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In The Education of a Value Investor, Guy Spier doesn’t share his methods for identifying undervalued stocks.
He doesn’t outline formulas which guarantee a margin of safety, and he doesn’t define a maximum P/E ratio to look for when adding to a position.
Rather, the Oxford-educated hedge fund manager chronicles how he came to discover the key to being a successful investor: becoming a better person. He didn’t always understand this though.
From Shady to Sensible
Through a series of events – reading The Intelligent Investor and having lunch with Warren Buffett among the most notable – he gradually transformed from the shady investment banker he started out as to the sensible steward he is today.
As the subtitle indicates, the book outlines Spier’s transformation from a Gordon Gekko-type character to an avid admirer of Warren Buffett.
The first few chapters sometimes read as the confessions of a newly converted believer coming clean with the sins of his former way. At one point he admits:
“Even as I write about this now, my skin crawls. Part of me wonders if it’s a mistake to write about it at all. But I think it’s important to discuss just how easy it is for any of us to get caught up in things that might seem unthinkable – to get sucked into the wrong environment and make moral compromises that can tarnish us terribly”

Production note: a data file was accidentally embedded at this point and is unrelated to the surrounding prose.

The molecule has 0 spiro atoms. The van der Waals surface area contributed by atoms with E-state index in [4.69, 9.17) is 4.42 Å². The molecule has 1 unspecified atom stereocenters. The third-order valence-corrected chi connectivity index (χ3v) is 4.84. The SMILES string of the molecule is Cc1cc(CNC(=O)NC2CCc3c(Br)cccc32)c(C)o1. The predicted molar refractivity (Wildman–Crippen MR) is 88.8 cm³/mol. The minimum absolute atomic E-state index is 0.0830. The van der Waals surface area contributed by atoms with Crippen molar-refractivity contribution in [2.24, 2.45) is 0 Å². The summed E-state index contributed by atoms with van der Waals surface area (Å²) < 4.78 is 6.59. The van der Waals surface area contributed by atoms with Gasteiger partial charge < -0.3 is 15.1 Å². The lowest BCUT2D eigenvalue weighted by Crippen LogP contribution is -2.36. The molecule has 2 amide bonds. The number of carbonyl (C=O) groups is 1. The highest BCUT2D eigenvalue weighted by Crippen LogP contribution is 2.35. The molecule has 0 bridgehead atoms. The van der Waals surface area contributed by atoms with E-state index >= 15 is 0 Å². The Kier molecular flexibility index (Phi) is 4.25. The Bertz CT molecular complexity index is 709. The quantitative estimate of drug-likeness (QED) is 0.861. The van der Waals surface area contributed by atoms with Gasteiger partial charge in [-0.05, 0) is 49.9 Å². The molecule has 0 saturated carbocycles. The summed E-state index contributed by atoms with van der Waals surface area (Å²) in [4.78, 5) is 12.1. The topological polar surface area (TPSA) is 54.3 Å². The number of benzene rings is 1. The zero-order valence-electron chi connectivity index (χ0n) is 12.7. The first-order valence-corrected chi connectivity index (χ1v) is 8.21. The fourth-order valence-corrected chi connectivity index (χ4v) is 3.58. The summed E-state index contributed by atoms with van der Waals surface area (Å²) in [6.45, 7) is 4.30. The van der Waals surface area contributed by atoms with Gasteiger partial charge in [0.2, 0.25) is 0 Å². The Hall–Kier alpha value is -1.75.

As the book unfolds, Spier discusses the steps he took to start his fund and what he’s learned from the mistakes he made along the way.
In addition, he lays out eight rules which make his investment process “smarter and less vulnerable”, and he speaks of the importance for every investor to create his own investment checklist in order “to avoid obvious and predictable errors.”
Although the principles in these guidelines are applicable to investors of all stages, the specifics are written more for the hedge fund audience than the average investor.
For example, rule #3: Don’t Talk to Management, is not applicable to a small individual investor.
It’s also hard to relate to Spier when he talks about only being able to afford to pay $250,000 for the privilege to have lunch with Warren Buffett.
That being said, aspiring individual investors will still undoubtedly be positively influenced from Mr. Spier’s valuable advice.
The Education of a Value Investor
In writing The Education of a Value Investor, Spier gives the reader a chance to learn from his experiences, just as Buffett has said, “It’s good to learn from your mistakes, it’s better to learn from other people’s mistakes.”
In a way, this is a self-help book for those recovering from self-centered greed looking for a guide to help them along.
Make no mistake; Guy Spier is still a Capitalist who works hard to accumulate wealth. However, for him making money is not the end-goal. It’s part of his “inner-journey.”
Mitchell Mauer is the Founder of TheStockMarketBlueprint.com. The Stock Market Blueprint is a site that finds value stocks for investors building long-term wealth. The site’s investment philosophy is anchored in principles established by Benjamin Graham and his most reputable followers over the last 100 years.